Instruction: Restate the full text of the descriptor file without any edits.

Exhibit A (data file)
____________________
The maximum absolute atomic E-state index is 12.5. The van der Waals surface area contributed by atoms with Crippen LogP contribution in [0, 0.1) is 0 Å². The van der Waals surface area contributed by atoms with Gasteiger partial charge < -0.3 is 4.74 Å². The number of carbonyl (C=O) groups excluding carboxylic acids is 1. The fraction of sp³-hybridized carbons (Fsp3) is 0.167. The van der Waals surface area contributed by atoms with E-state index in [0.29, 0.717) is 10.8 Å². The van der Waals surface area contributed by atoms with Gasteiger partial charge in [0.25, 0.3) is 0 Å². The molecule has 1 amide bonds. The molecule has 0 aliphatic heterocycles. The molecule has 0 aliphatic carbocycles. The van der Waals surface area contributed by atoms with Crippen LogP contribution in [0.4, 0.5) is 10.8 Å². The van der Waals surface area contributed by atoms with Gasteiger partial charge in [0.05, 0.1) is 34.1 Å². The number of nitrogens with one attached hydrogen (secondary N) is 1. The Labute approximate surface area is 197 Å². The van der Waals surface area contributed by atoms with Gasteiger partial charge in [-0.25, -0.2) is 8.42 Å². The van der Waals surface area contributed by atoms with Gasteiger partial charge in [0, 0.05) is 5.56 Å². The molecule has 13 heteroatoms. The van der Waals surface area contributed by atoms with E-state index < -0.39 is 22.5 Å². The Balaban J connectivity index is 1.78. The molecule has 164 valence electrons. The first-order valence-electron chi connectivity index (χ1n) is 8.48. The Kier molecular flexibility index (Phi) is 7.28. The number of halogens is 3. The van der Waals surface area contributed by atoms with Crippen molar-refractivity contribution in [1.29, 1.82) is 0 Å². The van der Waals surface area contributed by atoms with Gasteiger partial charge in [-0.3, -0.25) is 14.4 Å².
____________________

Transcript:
The maximum absolute atomic E-state index is 12.5. The van der Waals surface area contributed by atoms with Crippen LogP contribution in [0, 0.1) is 0 Å². The van der Waals surface area contributed by atoms with Gasteiger partial charge < -0.3 is 4.74 Å². The number of carbonyl (C=O) groups excluding carboxylic acids is 1. The fraction of sp³-hybridized carbons (Fsp3) is 0.167. The van der Waals surface area contributed by atoms with E-state index in [0.29, 0.717) is 10.8 Å². The van der Waals surface area contributed by atoms with Gasteiger partial charge in [0.25, 0.3) is 0 Å². The molecule has 1 amide bonds. The molecule has 0 aliphatic heterocycles. The molecule has 0 aliphatic carbocycles. The van der Waals surface area contributed by atoms with Crippen LogP contribution in [0.4, 0.5) is 10.8 Å². The van der Waals surface area contributed by atoms with Gasteiger partial charge in [0.05, 0.1) is 34.1 Å². The number of nitrogens with one attached hydrogen (secondary N) is 1. The Labute approximate surface area is 197 Å². The van der Waals surface area contributed by atoms with Gasteiger partial charge in [-0.25, -0.2) is 8.42 Å². The van der Waals surface area contributed by atoms with Gasteiger partial charge in [0, 0.05) is 5.56 Å². The molecule has 13 heteroatoms. The van der Waals surface area contributed by atoms with E-state index < -0.39 is 22.5 Å². The Balaban J connectivity index is 1.78. The molecule has 164 valence electrons. The first-order valence-electron chi connectivity index (χ1n) is 8.48. The Kier molecular flexibility index (Phi) is 7.28. The number of halogens is 3. The van der Waals surface area contributed by atoms with Crippen molar-refractivity contribution in [1.29, 1.82) is 0 Å². The van der Waals surface area contributed by atoms with Gasteiger partial charge in [-0.3, -0.25) is 14.4 Å².